Tens of thousands of new believers, abandoned by the very Church that brought them to faith in Christ, eventually joined together to launch new, small congregations scattered across the countryside. Churches were formed and began meeting in little more than glorified shanties where believers were free to worship without ties to tradition.
The Holy Spirit did His part, but the Church failed in her part.
It wasn't racial diversity that destroyed the revival; it was diversity within the dominant population. We find ourselves in the same boat today.
We consider such an occurrence to be shameful and are quick to say it could never happen here. But could it? Absolutely. In fact it did, because I lived through it to a lesser scale during the 1960s. It was called the Jesus Movement and it was when a spiritual awakening rolled through the young Baby Boomers.
Hundreds of thousands of high school and college students came to faith in what could be called nothing short of a miracle. Judy Collins' haunting acapella version of "Amazing Grace" was the number one selling record in the nation and was on the Top 10 for months on end. That was nothing short of a miracle. The church's long-prayed-for revival came to pass in the lifetime of those who had prayed for years but many didn't know how to handle the harvest. And others didn't even recognize it as a true revival on God's terms, calling it "counterfeit Christianity."
Embrace, don't abandon
Many of the hippies and groupies who came to faith gave up their drugs and promiscuous sex. But not all wanted to cut their hair and many could not understand why they couldn't wear their bell-bottom jeans and tye-died shirts to church. They didn't own a suit; was it required attire?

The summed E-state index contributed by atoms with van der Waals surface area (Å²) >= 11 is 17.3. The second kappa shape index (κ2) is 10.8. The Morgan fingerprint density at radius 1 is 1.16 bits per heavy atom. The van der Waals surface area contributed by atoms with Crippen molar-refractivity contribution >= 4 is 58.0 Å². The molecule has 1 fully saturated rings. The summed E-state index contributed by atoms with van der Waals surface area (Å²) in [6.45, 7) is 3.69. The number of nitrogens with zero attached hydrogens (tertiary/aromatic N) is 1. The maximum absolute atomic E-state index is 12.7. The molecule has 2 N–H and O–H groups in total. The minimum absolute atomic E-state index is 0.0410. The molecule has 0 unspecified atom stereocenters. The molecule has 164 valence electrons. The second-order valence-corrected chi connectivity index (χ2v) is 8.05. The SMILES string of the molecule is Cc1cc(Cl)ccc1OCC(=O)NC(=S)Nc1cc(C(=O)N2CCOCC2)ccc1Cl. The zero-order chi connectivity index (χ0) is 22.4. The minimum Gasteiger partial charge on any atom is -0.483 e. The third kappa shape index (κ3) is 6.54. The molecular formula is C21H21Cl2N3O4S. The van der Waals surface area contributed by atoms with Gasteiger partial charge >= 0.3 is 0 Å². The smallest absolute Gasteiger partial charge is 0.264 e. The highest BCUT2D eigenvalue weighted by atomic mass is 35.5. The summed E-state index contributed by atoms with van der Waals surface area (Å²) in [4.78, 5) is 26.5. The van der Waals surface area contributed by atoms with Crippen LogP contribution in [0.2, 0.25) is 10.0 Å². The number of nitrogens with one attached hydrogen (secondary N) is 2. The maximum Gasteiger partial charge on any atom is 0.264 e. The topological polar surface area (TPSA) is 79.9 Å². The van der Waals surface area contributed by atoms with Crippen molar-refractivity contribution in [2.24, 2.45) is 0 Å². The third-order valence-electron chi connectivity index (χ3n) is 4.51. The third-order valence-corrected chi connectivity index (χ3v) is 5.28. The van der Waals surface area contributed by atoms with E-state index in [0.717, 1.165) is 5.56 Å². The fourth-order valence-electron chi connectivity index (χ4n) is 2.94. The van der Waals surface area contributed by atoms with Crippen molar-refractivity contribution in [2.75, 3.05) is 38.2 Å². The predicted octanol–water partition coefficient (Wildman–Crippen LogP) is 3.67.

Unfortunately many of those who came to faith were abandoned at the door of the church because they didn't embrace all of the church's preferences. Was their general appearance different? Absolutely. Was it unbiblical? I have never found anything in Scripture to dictate clothing style other than what is modest.
I wonder what our churches would look like tomorrow if a full 20 percent (58,000,000) of America's population came to a saving faith in Christ and showed up in our churches? How would we assimilate them, culturally speaking? How much would we require them to change their ways so they could worship in our preference of style? Just how open would our hearts and arms be to people who share the same spiritual love but enjoy different approaches of evangelism, or worship, or networking with the lost?
The most important thing in my life is for my two young girls, Charlotte and Elena, to come to a saving knowledge of faith in Christ. I will stop at nothing to be sure they understand the message in a form they can understand. As they grow and mature I will change how I present that message to adapt it to their level of understanding, but I will never change the message. I will inconvenience myself in any way possible to assure that they will hear "God loves you" in the purest form they can understand.
We should feel the same toward the lost in our communities. We should offer them stained glass and Starbucks whenever it is appropriate.
Copyright © 2015, The Christian Index, All rights reserved.
6405 Sugarloaf Parkway, Duluth, GA 30097
770-936-5590 / 877-424-6339
Site developed and powered by Sonova Systems